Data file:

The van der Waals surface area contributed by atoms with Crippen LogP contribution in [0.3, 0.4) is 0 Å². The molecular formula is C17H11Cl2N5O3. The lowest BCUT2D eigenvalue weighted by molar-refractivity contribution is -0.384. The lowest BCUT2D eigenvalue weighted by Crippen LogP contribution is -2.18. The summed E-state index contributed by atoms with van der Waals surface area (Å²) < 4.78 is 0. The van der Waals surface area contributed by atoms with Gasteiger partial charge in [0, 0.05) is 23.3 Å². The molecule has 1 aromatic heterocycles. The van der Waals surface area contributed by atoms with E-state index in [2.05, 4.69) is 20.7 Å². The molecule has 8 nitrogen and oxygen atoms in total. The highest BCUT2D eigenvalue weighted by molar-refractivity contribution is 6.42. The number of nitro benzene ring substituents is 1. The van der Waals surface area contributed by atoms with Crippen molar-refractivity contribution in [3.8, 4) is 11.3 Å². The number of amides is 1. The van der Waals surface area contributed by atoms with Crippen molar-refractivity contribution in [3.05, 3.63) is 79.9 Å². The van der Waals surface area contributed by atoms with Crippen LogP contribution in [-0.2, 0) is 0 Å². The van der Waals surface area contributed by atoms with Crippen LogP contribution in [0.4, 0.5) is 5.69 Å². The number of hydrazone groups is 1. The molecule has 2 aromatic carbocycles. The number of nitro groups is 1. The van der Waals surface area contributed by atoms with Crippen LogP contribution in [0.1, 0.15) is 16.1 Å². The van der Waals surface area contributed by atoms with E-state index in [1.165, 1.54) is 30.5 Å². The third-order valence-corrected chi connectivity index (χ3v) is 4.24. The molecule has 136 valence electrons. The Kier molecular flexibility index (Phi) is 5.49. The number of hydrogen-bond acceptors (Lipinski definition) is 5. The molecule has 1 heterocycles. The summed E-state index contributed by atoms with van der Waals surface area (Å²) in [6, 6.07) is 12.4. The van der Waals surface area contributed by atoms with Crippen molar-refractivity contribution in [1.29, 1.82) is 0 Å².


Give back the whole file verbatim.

The van der Waals surface area contributed by atoms with Crippen LogP contribution in [0.3, 0.4) is 0 Å². The molecular formula is C17H11Cl2N5O3. The lowest BCUT2D eigenvalue weighted by molar-refractivity contribution is -0.384. The lowest BCUT2D eigenvalue weighted by Crippen LogP contribution is -2.18. The summed E-state index contributed by atoms with van der Waals surface area (Å²) < 4.78 is 0. The van der Waals surface area contributed by atoms with Gasteiger partial charge in [0, 0.05) is 23.3 Å². The molecule has 1 aromatic heterocycles. The van der Waals surface area contributed by atoms with E-state index in [2.05, 4.69) is 20.7 Å². The molecule has 8 nitrogen and oxygen atoms in total. The highest BCUT2D eigenvalue weighted by molar-refractivity contribution is 6.42. The number of nitro benzene ring substituents is 1. The van der Waals surface area contributed by atoms with Crippen molar-refractivity contribution in [3.8, 4) is 11.3 Å². The number of amides is 1. The van der Waals surface area contributed by atoms with Crippen molar-refractivity contribution in [3.05, 3.63) is 79.9 Å². The van der Waals surface area contributed by atoms with Crippen LogP contribution in [-0.2, 0) is 0 Å². The van der Waals surface area contributed by atoms with Crippen LogP contribution in [0.4, 0.5) is 5.69 Å². The number of hydrazone groups is 1. The molecule has 2 aromatic carbocycles. The number of nitro groups is 1. The van der Waals surface area contributed by atoms with Crippen LogP contribution in [0.1, 0.15) is 16.1 Å². The van der Waals surface area contributed by atoms with E-state index in [1.165, 1.54) is 30.5 Å². The third-order valence-corrected chi connectivity index (χ3v) is 4.24. The molecule has 136 valence electrons. The Kier molecular flexibility index (Phi) is 5.49. The number of hydrogen-bond acceptors (Lipinski definition) is 5. The molecule has 1 heterocycles. The summed E-state index contributed by atoms with van der Waals surface area (Å²) in [6, 6.07) is 12.4. The van der Waals surface area contributed by atoms with Crippen molar-refractivity contribution in [1.29, 1.82) is 0 Å².